"NHS 999, what’s your emergency?" These are the words you will hear from an operator when you dial 999 —a UK based emergency service for police, ambulance, fire, and coastguard. It is the UK’s National Health System’s version of the well-known 911 emergency service in the US.
In 2016, a new service called NHS 111 was introduced. The service is available 24/7 and is intended for "urgent but none life-threatening" health issues and complements the long-established 999 emergency service number for more serious matters.
In preparation for the launch of NHS 111, the service needed qualified nurses who will need to undergo rigorous and laborious training program for 3 weeks to become a certified Clinical Advisor who will carry out an essential role for the assessment of the health and clinical needs of patients who phone 111, utilizing their professional clinical judgement to provide advice, signpost to appropriate care and treatment or escalate to 999 services.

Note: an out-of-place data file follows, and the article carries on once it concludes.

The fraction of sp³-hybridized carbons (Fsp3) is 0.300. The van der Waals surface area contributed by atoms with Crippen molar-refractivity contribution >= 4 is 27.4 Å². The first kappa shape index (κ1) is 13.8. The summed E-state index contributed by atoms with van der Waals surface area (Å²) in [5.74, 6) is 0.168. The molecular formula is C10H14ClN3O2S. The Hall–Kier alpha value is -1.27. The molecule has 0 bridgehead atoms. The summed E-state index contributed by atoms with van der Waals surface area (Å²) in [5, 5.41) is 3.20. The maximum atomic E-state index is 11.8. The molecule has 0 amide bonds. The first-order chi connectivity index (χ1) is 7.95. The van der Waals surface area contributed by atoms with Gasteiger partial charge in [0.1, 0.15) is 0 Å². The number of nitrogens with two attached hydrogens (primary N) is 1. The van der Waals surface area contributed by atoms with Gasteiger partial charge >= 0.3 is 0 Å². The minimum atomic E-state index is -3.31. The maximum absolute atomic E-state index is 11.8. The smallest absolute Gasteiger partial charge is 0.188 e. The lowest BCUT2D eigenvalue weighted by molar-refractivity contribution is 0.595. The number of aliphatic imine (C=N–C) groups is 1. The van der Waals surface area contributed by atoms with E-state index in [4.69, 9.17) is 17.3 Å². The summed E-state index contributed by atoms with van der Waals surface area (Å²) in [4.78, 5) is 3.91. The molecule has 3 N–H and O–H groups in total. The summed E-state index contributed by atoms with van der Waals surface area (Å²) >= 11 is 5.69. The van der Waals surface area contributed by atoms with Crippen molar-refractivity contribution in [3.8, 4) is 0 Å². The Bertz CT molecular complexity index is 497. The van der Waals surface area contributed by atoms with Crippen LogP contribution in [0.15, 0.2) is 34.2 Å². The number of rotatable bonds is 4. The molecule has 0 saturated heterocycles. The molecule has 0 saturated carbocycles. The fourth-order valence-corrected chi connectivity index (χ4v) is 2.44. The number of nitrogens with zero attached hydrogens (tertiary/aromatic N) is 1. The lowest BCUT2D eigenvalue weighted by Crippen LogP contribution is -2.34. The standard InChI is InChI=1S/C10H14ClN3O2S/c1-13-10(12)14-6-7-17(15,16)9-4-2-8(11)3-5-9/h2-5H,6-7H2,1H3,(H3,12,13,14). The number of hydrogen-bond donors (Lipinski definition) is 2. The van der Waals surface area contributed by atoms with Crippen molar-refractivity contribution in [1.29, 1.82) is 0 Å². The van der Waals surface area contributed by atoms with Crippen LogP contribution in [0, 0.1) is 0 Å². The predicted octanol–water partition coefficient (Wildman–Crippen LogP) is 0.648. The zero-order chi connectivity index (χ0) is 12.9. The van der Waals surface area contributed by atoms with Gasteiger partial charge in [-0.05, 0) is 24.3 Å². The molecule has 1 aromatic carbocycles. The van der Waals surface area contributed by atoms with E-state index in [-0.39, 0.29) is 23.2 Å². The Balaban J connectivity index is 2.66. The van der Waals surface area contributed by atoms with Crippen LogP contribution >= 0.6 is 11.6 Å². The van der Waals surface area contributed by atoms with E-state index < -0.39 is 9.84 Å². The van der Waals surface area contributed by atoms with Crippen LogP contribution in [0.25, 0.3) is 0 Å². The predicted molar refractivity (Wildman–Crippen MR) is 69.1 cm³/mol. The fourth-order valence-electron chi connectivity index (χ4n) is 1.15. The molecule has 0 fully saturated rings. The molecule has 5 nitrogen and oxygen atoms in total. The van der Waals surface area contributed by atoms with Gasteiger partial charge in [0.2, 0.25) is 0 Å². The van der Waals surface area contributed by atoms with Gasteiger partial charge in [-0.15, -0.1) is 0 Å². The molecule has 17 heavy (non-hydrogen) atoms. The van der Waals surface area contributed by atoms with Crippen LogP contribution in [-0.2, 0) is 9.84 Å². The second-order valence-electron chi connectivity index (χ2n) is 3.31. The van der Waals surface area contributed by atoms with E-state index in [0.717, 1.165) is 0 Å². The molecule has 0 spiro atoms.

According to the five Filipino nurses, the training was truly challenging. “You really must put your heart, mind, and body into it because at the end of the training, you will either just pass or fail.”
The training consisted of daily quiz, two major exams, and Pathway training. They were also required to complete 50 hours of call consolidations to complete the training program.
These Filipino nurses have passed the program with flying colors. According to them, “You really must prove that you can do it. Yes, we are naturalized British citizens but we are still considered Asians. We are still Filipinos. So we showed them that we can pass. We can do it and we did!”
Today, some of them still work in their respected field in Nursing but continues to work as a Clinical Advisors in NHS 111.
—LBG, GMA News